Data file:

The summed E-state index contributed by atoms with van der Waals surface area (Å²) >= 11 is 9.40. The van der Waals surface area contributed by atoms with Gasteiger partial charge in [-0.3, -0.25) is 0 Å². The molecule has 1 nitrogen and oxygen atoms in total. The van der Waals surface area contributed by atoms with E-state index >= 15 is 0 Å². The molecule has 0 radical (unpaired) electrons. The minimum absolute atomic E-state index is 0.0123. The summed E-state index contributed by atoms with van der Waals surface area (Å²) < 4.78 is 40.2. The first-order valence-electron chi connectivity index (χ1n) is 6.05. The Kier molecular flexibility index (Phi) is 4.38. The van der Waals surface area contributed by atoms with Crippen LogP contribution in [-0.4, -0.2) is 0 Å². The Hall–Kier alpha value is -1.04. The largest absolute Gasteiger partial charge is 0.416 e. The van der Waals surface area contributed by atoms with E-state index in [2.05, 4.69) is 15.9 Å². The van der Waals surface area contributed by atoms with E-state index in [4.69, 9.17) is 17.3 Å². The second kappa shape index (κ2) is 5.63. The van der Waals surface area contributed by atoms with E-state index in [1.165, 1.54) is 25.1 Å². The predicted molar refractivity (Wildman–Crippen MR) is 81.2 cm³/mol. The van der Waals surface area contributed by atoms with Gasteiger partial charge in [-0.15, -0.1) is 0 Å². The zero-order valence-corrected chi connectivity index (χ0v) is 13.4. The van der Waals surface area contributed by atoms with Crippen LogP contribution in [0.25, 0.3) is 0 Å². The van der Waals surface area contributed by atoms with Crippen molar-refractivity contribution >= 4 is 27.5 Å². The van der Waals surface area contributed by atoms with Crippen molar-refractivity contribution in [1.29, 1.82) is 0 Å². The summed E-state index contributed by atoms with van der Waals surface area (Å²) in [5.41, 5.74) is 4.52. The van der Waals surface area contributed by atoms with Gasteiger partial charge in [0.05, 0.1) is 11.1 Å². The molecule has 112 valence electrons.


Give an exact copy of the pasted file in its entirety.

The summed E-state index contributed by atoms with van der Waals surface area (Å²) >= 11 is 9.40. The van der Waals surface area contributed by atoms with Gasteiger partial charge in [-0.3, -0.25) is 0 Å². The molecule has 1 nitrogen and oxygen atoms in total. The van der Waals surface area contributed by atoms with E-state index >= 15 is 0 Å². The molecule has 0 radical (unpaired) electrons. The minimum absolute atomic E-state index is 0.0123. The summed E-state index contributed by atoms with van der Waals surface area (Å²) < 4.78 is 40.2. The first-order valence-electron chi connectivity index (χ1n) is 6.05. The Kier molecular flexibility index (Phi) is 4.38. The van der Waals surface area contributed by atoms with Crippen LogP contribution in [-0.4, -0.2) is 0 Å². The Hall–Kier alpha value is -1.04. The largest absolute Gasteiger partial charge is 0.416 e. The van der Waals surface area contributed by atoms with E-state index in [2.05, 4.69) is 15.9 Å². The van der Waals surface area contributed by atoms with E-state index in [4.69, 9.17) is 17.3 Å². The second kappa shape index (κ2) is 5.63. The van der Waals surface area contributed by atoms with E-state index in [1.165, 1.54) is 25.1 Å². The predicted molar refractivity (Wildman–Crippen MR) is 81.2 cm³/mol. The van der Waals surface area contributed by atoms with Gasteiger partial charge in [-0.15, -0.1) is 0 Å². The zero-order valence-corrected chi connectivity index (χ0v) is 13.4. The van der Waals surface area contributed by atoms with Crippen LogP contribution in [0.25, 0.3) is 0 Å². The van der Waals surface area contributed by atoms with Crippen molar-refractivity contribution >= 4 is 27.5 Å². The van der Waals surface area contributed by atoms with Crippen molar-refractivity contribution in [1.29, 1.82) is 0 Å². The summed E-state index contributed by atoms with van der Waals surface area (Å²) in [5.41, 5.74) is 4.52. The van der Waals surface area contributed by atoms with Gasteiger partial charge in [0.05, 0.1) is 11.1 Å². The molecule has 112 valence electrons.